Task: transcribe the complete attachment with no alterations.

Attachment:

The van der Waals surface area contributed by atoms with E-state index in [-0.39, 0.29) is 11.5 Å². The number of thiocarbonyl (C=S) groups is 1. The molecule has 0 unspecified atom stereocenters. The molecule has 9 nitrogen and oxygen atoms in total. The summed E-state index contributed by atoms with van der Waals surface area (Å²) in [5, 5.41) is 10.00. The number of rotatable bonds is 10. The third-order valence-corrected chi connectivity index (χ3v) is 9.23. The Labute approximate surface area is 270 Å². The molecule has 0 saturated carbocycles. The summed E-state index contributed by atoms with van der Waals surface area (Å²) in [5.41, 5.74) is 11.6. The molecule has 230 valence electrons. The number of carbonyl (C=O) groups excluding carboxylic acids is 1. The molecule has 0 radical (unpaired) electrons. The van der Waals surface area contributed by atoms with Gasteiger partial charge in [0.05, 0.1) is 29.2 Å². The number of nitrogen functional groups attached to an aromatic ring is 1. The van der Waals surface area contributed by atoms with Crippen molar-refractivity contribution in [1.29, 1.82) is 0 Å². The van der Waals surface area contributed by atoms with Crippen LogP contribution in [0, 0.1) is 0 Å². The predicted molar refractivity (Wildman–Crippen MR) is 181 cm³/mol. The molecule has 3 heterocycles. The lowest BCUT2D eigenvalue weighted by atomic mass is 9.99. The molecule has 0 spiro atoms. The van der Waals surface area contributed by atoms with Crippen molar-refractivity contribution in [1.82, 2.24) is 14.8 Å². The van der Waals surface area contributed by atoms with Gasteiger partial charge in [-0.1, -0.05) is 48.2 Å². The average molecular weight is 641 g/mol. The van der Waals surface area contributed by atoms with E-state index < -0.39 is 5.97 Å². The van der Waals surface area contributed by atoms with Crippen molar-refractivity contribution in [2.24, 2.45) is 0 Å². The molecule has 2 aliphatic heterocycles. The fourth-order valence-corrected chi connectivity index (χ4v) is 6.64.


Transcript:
The van der Waals surface area contributed by atoms with E-state index in [-0.39, 0.29) is 11.5 Å². The number of thiocarbonyl (C=S) groups is 1. The molecule has 0 unspecified atom stereocenters. The molecule has 9 nitrogen and oxygen atoms in total. The summed E-state index contributed by atoms with van der Waals surface area (Å²) in [5, 5.41) is 10.00. The number of rotatable bonds is 10. The third-order valence-corrected chi connectivity index (χ3v) is 9.23. The Labute approximate surface area is 270 Å². The molecule has 0 saturated carbocycles. The summed E-state index contributed by atoms with van der Waals surface area (Å²) in [5.41, 5.74) is 11.6. The molecule has 230 valence electrons. The number of carbonyl (C=O) groups excluding carboxylic acids is 1. The molecule has 0 radical (unpaired) electrons. The van der Waals surface area contributed by atoms with Gasteiger partial charge in [0.05, 0.1) is 29.2 Å². The number of nitrogen functional groups attached to an aromatic ring is 1. The van der Waals surface area contributed by atoms with Crippen molar-refractivity contribution in [1.29, 1.82) is 0 Å². The van der Waals surface area contributed by atoms with Crippen LogP contribution in [0, 0.1) is 0 Å². The predicted molar refractivity (Wildman–Crippen MR) is 181 cm³/mol. The molecule has 3 heterocycles. The lowest BCUT2D eigenvalue weighted by atomic mass is 9.99. The molecule has 0 spiro atoms. The van der Waals surface area contributed by atoms with Crippen molar-refractivity contribution in [1.82, 2.24) is 14.8 Å². The van der Waals surface area contributed by atoms with Gasteiger partial charge in [-0.1, -0.05) is 48.2 Å². The average molecular weight is 641 g/mol. The van der Waals surface area contributed by atoms with E-state index < -0.39 is 5.97 Å². The van der Waals surface area contributed by atoms with Crippen molar-refractivity contribution in [2.24, 2.45) is 0 Å². The molecule has 2 aliphatic heterocycles. The fourth-order valence-corrected chi connectivity index (χ4v) is 6.64.